With a remarkable ability to produce star players and consistent appearances in major tournament finals, Germany’s national football team has been one of the most successful football teams in recent history. Who can forget the emotional moment in 2014 – when Germany won its fourth World Cup title and became the first European country to win on South American soil. With the arrival of Euro 2016, it’s not surprising that a quick Google search will find Germany as a top contender to win the tournament.
However, the German national football team hasn’t always performed well. Germany was ousted in the group stage of the European Cup in 2000 and finished in 14th place. In 2004, the team again met with the same fate. The disappointing performances led to an outcry of demands for change. The current dominance of German football is the result of a massive overhaul in talent management that involved institutional changes, tactical development and structure reform.
So how did the German national team become the well-oiled machine it is today? And what talent management lessons can we learn?
Below are 5 lessons in talent management from the German national football team that can be transferred to the business world.
Develop talent from within
Following Germany’s dismal performances at Euro 2000, the German Football Association (DFB) initiated a series of fundamental changes to reconstruct German football from the bottom up. The focal point of change was youth development. With aging veterans and a lack of young talent to replace them, the DFB devoted vast resources to identifying and developing homegrown talent.
The Bundesliga became the main focus for domestic talent. The 50%+1 rule was established by the DFB, and required at least 51% of all German clubs to be owned by its members. This kept ownership of the Bundesliga local, and removed foreign investor influence from the national league. As a result, young German players were prioritized over foreign talent.
In 2003, the Talent Development Programme was introduced with the aim of identifying promising youngsters and providing them with coaching at an early age. All 36 professional clubs in the Bundesliga had to build youth academies. 121 national talent centres were established, reaching the remotest areas of the country to provide 10-17 year olds with technical skills and tactical knowledge. The Talent Development Programme gave every child in Germany a chance for a proper football education.
Germany’s long term investment not only cultivated a talent development culture, but also produced a generation of gifted young players, such as Thomas Müller, Mario Götze, Toni Kroos, Mesut Özil, etc.
What the German national football team teaches us is, top talent is the most valuable asset in an organization. When you invest in your employees, the skill and productivity of your workforce increases. When companies neglect to help employees develop their skills and shape their careers, dissatisfaction with employee development often lead to a loss of young talent.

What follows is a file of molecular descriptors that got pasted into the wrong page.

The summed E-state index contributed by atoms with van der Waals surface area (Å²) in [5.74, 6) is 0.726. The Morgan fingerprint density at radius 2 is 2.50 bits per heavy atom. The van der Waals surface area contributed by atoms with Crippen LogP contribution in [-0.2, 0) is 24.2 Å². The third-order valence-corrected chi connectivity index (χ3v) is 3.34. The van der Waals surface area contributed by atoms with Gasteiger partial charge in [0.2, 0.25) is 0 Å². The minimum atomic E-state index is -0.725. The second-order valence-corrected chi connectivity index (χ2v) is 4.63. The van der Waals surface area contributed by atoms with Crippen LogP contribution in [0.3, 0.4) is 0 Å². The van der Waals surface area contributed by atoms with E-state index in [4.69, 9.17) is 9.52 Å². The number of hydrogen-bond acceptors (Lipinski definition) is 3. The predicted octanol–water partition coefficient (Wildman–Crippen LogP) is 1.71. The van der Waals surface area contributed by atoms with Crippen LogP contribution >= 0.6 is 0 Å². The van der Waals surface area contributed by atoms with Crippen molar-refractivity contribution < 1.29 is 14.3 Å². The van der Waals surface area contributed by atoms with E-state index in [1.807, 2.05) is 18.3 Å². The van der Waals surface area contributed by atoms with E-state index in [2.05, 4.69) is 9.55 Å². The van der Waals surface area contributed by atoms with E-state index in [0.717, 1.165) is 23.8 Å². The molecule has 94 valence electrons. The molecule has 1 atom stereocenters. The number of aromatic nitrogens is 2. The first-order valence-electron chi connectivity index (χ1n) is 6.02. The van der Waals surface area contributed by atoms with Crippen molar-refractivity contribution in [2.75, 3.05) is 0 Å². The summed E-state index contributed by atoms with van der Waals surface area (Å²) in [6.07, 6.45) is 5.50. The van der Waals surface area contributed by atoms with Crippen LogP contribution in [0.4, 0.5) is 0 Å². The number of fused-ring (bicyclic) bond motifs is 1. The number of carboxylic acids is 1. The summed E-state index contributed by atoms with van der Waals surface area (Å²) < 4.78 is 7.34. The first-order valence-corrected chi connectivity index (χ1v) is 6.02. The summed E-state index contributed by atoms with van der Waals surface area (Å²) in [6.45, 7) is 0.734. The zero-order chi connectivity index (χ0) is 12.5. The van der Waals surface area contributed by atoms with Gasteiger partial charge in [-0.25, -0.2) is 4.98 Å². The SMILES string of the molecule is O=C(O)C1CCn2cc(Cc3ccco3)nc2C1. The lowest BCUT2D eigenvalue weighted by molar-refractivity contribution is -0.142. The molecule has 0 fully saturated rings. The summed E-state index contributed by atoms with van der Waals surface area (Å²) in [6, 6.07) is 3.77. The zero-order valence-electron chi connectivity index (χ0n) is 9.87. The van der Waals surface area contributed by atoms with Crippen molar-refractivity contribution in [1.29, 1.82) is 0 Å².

Committing time and resources to talent development is the best growth strategy. Ambitious young employees want training. They want to gain more skills so they can contribute more value to an organization. Investing in employees also increases employee loyalty, and lead to higher productivity in the workplace.
As the German national football team demonstrates, companies have to identify skill gaps, and provide employees with the tools and training they need to strength their skills and knowledge. Only this way can companies produce superstars in the workplace and retain top performers.
Don’t be afraid to innovate
When Jürgen Klinsmann became head coach in 2004, his forward-thinking leadership included various innovative approaches. At the time, the German team was known for being a static, defence-focused team that relied on brute physical strength. Klinsmann and his assistant Joachim Löw initiated a more attacking-style of football, and shifted focus towards developing players’ technical skill and agility. Klinsmann also hired American consultants to improve the health and athleticism of the team. These radical coaching methods drew backlash from the public and the media. However, the team’s performances at the 2006 World Cup silenced critics, and Germany went on to place 3rd in the tournament.
The Footbonaut has also been a huge asset for the Germans. The training machine fires footballs to the player from varying positions, and the player must then quickly control the ball and deliver it into one of the 64 targets that lights up. The Footbonaut not only allows multiple players to train at the same time, but also records and saves performances into a computer database. With the machine, players can improve their ball-handling skills and coaches can implement tailored training programs based on performance reports. Many have credited the Footbonaut for Mario Götze’s winning goal in the 2014 World Cup.
Companies can apply innovation to talent management in several ways:
- Experiment with creative approaches to talent management.
If your existing talent management strategies need a face lift, don’t be afraid to try new ideas. Before Germany’s football reform began, the DFB travelled the world in search of the best approaches to restore the team. During the process, they discovered successful foreign management tactics and incorporated them to the existing German blueprint. If you are considering a strategy update, first determine the business goals you want to accomplish. Whether you decide to try out another company’s best practice or pioneer your own, get input from your employees and find the best approach by trial and error.
- Digitize talent management.
Germany’s utilization of the Footbonaut is a perfect example of how technology can improve performance. Companies have to be open minded towards technology in order to gain competitive advantage in talent management. HR softwares, such as HeavenHR can automate HR processes and reduce the burden of administrative tasks, so you can focus on more strategic tasks. Powerful employee analytics can also provide insights into the performance of your company, allowing you to make better, faster decisions. HR softwares make personnel management more efficient, and give you more time to build, train and develop the best team.